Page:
Giuliani nomination expected to boost Republicans in Northeast races
House Republicans see a 2008 ticket topped by former New York Mayor Rudolph W. Giuliani making congressional races in Democratic strongholds of the Northeast more competitive, improving the party’s odds for picking up the 16 seats to win back the majority.
The popularity of the former mayor — polls in the region show Mr. Giuliani neck and neck with Democratic front-runner Sen. Hillary Rodham Clinton of New York — promises to put in play congressional races in New York, New Jersey, Connecticut and Pennsylvania — districts that typically vote Democrat.
“He would make it possible to knock off [Democratic] first-term members of Congress,” said Rep. Peter T. King, New York Republican, who has endorsed Mr. Giuliani. “He would bring out a lot of Republican voters and get a large number of conservative Democrats and independents.”
The outlook was shared throughout the ranks of House Republicans, but most declined to be identified in deference to the other candidates for the nomination.
New Jersey Republican State Committee Chairman Tom Wilson said Mr. Giuliani is “as close to a favorite son as there is” in the Garden State, and Pennsylvania Republican Party Chairman Robert A. Gleason Jr. called a Giuliani ticket the “best-case scenario.”
“With Giuliani at the top of the ticket, [Democrats] might lose control of the House,” Mr. Gleason said. “We believe we [in Pennsylvania] could win back the four seats we lost [in 2006] and possibly pick up another one.”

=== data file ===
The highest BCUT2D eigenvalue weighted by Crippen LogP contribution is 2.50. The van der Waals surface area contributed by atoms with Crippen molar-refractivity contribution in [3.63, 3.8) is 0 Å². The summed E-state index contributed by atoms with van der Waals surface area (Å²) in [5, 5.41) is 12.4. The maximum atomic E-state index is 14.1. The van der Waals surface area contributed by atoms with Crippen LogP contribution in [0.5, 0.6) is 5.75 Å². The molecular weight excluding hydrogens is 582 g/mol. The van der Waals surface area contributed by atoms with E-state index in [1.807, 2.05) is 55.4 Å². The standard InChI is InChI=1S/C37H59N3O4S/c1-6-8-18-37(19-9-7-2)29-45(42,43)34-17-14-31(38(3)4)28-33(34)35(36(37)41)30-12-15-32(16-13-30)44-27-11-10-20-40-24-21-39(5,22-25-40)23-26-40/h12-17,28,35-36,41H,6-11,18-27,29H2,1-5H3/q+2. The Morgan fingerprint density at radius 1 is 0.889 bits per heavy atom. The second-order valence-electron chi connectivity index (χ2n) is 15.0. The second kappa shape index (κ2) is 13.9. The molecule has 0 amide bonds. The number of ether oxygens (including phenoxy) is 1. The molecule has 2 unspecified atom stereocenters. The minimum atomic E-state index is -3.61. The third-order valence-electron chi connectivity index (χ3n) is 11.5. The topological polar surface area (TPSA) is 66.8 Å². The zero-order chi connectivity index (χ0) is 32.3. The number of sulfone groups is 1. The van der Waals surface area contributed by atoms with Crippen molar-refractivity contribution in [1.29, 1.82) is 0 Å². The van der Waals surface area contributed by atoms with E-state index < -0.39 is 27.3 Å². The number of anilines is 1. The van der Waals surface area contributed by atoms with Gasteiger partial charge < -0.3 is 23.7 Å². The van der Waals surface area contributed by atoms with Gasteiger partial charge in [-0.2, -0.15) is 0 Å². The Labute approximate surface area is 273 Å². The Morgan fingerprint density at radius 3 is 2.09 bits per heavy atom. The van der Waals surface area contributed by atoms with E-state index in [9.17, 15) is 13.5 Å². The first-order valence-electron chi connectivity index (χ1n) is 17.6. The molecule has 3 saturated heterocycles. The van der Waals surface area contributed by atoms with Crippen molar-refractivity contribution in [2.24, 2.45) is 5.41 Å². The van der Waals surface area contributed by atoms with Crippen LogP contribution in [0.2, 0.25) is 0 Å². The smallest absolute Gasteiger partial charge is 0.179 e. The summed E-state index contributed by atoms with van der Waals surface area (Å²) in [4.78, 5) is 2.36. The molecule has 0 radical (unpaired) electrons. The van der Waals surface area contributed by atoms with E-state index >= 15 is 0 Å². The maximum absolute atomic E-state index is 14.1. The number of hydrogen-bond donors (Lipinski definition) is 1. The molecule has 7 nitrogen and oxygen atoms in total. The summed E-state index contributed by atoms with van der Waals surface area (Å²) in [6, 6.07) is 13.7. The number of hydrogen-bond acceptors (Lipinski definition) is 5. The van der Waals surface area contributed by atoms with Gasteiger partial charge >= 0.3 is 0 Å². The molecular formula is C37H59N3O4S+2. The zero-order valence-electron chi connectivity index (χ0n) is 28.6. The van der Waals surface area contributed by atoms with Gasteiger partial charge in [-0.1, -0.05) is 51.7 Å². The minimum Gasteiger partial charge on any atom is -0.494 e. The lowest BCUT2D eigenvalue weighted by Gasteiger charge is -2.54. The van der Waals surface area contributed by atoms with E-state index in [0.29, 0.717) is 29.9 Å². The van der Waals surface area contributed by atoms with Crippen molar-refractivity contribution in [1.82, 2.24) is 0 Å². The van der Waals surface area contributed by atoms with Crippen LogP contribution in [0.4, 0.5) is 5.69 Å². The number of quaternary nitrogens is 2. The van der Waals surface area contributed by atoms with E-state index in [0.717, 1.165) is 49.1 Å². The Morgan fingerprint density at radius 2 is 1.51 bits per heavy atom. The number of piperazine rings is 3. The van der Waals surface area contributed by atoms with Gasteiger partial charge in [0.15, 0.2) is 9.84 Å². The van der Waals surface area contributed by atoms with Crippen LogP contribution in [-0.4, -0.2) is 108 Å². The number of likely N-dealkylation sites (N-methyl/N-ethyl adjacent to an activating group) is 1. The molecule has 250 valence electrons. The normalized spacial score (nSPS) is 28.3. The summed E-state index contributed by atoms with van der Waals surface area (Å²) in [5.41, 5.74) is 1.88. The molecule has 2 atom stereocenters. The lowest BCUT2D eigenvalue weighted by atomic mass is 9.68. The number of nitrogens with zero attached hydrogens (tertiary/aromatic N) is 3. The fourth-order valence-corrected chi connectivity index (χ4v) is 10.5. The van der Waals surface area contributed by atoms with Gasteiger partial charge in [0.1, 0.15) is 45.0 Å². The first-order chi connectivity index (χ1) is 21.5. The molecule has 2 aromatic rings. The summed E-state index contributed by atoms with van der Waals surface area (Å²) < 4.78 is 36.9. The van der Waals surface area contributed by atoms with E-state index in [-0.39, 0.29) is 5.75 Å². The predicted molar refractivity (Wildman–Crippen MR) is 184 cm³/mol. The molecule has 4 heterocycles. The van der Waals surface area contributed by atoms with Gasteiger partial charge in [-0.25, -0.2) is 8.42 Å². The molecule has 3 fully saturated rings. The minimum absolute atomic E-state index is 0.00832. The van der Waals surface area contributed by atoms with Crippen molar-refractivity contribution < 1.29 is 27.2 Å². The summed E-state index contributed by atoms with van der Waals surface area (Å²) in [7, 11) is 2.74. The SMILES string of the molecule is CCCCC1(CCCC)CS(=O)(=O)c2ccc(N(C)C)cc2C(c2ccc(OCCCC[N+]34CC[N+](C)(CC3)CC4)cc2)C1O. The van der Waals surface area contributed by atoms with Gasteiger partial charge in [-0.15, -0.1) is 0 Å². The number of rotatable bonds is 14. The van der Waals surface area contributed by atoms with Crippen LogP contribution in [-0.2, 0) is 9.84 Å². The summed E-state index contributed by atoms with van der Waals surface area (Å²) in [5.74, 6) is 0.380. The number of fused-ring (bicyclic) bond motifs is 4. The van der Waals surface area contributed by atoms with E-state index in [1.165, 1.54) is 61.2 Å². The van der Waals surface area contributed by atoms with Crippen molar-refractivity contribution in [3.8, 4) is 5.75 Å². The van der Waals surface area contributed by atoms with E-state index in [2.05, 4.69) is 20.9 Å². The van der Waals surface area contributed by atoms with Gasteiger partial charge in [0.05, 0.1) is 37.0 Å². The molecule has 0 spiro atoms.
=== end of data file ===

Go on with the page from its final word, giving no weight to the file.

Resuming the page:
Proponents of a “Giuliani bounce” at blue-state polls say it could propel challenges to Democrats, including Reps. Kirsten Gillibrand and John Hall in New York, Christopher Carney and Paul E. Kanjorski in Pennsylvania, Steven R. Rothman in New Jersey and Christopher S. Murphy in Connecticut.
Democrats dismissed the potential coattails of a Giuliani nomination.
“There is no one the Republican Party can nominate that will dampen the strength of our candidates down the ballot,” New York Democratic Party spokesman Jonathan Rosen said. “We are confident New York is trending more Democratic.”
A Rasmussen Reports poll released Nov. 1 showed Mr. Giuliani leading the Republican field with 24 percent of the vote, ahead of former Sen. Fred Thompson of Tennessee’s 15 percent and Sen. John McCain of Arizona and former Massachusetts Gov. Mitt Romney, both with 14 percent.
Mr. Giuliani’s rivals for the nomination each offer an edge in other regions. For example, Mr. Romney, a former Massachusetts governor whose father was Michigan governor in the 1960s, could help Republicans down the ballot in the Midwest and New England.
“Giuliani brings strength to a different region,” said a Republican Party political strategist, who did not want to be identified. “Right now on paper he looks the best for putting these [Northeast] areas into play, but is he going to play well in Georgia?”
The party is hoping for a polarizing election to drive heavy turnout and help win back House seats lost in Republican-leaning districts in 2006, the strategist said.
Republican David Cappiello, who is challenging Mr. Murphy in Connecticut’s 5th District, said he doesn’t necessarily think in political “coattails” but he is convinced Mr. Giuliani would break Democrats’ lock on his state.
“With Giuliani on the ballot, Connecticut would be a state both parties would have to pay attention to,” Mr. Cappiello said. “He puts the state in play.”